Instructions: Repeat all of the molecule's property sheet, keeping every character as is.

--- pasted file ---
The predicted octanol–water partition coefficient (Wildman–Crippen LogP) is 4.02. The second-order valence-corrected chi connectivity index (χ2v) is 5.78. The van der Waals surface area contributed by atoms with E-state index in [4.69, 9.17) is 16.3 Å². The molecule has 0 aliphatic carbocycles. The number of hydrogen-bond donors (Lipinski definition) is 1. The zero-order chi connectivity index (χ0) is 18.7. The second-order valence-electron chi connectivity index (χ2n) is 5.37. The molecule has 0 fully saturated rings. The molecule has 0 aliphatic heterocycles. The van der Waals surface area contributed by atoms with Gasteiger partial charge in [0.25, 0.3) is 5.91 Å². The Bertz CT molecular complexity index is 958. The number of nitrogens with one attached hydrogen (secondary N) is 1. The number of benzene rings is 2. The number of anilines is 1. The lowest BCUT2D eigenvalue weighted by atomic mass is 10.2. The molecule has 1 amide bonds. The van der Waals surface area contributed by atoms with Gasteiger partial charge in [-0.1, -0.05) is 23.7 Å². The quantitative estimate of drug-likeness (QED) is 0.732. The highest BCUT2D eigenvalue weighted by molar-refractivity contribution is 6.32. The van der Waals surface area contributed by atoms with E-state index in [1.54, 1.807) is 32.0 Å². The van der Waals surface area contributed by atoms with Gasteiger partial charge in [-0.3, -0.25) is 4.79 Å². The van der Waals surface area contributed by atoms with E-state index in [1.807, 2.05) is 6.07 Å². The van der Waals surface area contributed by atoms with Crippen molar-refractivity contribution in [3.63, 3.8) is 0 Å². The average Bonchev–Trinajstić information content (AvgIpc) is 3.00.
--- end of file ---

The predicted octanol–water partition coefficient (Wildman–Crippen LogP) is 4.02. The second-order valence-corrected chi connectivity index (χ2v) is 5.78. The van der Waals surface area contributed by atoms with E-state index in [4.69, 9.17) is 16.3 Å². The molecule has 0 aliphatic carbocycles. The number of hydrogen-bond donors (Lipinski definition) is 1. The zero-order chi connectivity index (χ0) is 18.7. The second-order valence-electron chi connectivity index (χ2n) is 5.37. The molecule has 0 fully saturated rings. The molecule has 0 aliphatic heterocycles. The van der Waals surface area contributed by atoms with Gasteiger partial charge in [0.25, 0.3) is 5.91 Å². The Bertz CT molecular complexity index is 958. The number of nitrogens with one attached hydrogen (secondary N) is 1. The number of benzene rings is 2. The number of anilines is 1. The lowest BCUT2D eigenvalue weighted by atomic mass is 10.2. The molecule has 1 amide bonds. The van der Waals surface area contributed by atoms with Gasteiger partial charge in [-0.1, -0.05) is 23.7 Å². The quantitative estimate of drug-likeness (QED) is 0.732. The highest BCUT2D eigenvalue weighted by molar-refractivity contribution is 6.32. The van der Waals surface area contributed by atoms with E-state index in [1.54, 1.807) is 32.0 Å². The van der Waals surface area contributed by atoms with Gasteiger partial charge in [-0.3, -0.25) is 4.79 Å². The van der Waals surface area contributed by atoms with E-state index in [1.807, 2.05) is 6.07 Å². The van der Waals surface area contributed by atoms with Crippen molar-refractivity contribution in [3.63, 3.8) is 0 Å². The average Bonchev–Trinajstić information content (AvgIpc) is 3.00.